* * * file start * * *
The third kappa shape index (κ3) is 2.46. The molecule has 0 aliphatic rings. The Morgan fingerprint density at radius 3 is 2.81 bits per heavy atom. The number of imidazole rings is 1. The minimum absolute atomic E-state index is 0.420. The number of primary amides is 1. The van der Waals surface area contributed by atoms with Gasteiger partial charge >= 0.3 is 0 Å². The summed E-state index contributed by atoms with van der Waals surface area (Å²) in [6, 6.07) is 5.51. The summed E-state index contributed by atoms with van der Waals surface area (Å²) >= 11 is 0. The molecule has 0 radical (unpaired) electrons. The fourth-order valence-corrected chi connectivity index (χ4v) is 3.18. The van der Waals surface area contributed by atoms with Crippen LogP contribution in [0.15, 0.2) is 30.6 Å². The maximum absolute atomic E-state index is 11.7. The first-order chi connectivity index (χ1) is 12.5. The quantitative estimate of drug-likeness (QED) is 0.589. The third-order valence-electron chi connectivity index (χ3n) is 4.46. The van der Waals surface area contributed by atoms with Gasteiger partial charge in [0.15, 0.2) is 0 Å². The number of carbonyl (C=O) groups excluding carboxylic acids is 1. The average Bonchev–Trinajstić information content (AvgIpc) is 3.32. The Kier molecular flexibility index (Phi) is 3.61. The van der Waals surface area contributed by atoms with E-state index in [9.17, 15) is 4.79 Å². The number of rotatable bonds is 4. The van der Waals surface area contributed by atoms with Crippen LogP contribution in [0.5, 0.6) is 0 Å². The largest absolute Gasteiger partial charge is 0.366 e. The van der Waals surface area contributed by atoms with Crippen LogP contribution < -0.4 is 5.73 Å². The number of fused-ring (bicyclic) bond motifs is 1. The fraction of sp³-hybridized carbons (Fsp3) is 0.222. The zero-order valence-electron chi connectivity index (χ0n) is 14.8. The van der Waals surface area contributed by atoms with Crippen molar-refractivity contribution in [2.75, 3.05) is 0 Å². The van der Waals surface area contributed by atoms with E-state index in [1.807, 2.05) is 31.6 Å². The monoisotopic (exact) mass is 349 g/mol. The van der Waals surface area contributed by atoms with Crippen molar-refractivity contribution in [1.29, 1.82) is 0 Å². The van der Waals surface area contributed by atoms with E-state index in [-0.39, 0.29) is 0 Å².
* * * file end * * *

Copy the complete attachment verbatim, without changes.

The third kappa shape index (κ3) is 2.46. The molecule has 0 aliphatic rings. The Morgan fingerprint density at radius 3 is 2.81 bits per heavy atom. The number of imidazole rings is 1. The minimum absolute atomic E-state index is 0.420. The number of primary amides is 1. The van der Waals surface area contributed by atoms with Gasteiger partial charge >= 0.3 is 0 Å². The summed E-state index contributed by atoms with van der Waals surface area (Å²) in [6, 6.07) is 5.51. The summed E-state index contributed by atoms with van der Waals surface area (Å²) >= 11 is 0. The molecule has 0 radical (unpaired) electrons. The fourth-order valence-corrected chi connectivity index (χ4v) is 3.18. The van der Waals surface area contributed by atoms with Crippen LogP contribution in [0.15, 0.2) is 30.6 Å². The maximum absolute atomic E-state index is 11.7. The first-order chi connectivity index (χ1) is 12.5. The quantitative estimate of drug-likeness (QED) is 0.589. The third-order valence-electron chi connectivity index (χ3n) is 4.46. The van der Waals surface area contributed by atoms with Gasteiger partial charge in [0.15, 0.2) is 0 Å². The number of carbonyl (C=O) groups excluding carboxylic acids is 1. The average Bonchev–Trinajstić information content (AvgIpc) is 3.32. The Kier molecular flexibility index (Phi) is 3.61. The van der Waals surface area contributed by atoms with E-state index in [9.17, 15) is 4.79 Å². The number of rotatable bonds is 4. The van der Waals surface area contributed by atoms with Crippen LogP contribution in [0.5, 0.6) is 0 Å². The largest absolute Gasteiger partial charge is 0.366 e. The van der Waals surface area contributed by atoms with Crippen LogP contribution < -0.4 is 5.73 Å². The number of fused-ring (bicyclic) bond motifs is 1. The fraction of sp³-hybridized carbons (Fsp3) is 0.222. The zero-order valence-electron chi connectivity index (χ0n) is 14.8. The van der Waals surface area contributed by atoms with Crippen molar-refractivity contribution in [2.75, 3.05) is 0 Å². The van der Waals surface area contributed by atoms with E-state index in [1.807, 2.05) is 31.6 Å². The monoisotopic (exact) mass is 349 g/mol. The van der Waals surface area contributed by atoms with Crippen molar-refractivity contribution in [1.29, 1.82) is 0 Å². The van der Waals surface area contributed by atoms with E-state index in [-0.39, 0.29) is 0 Å².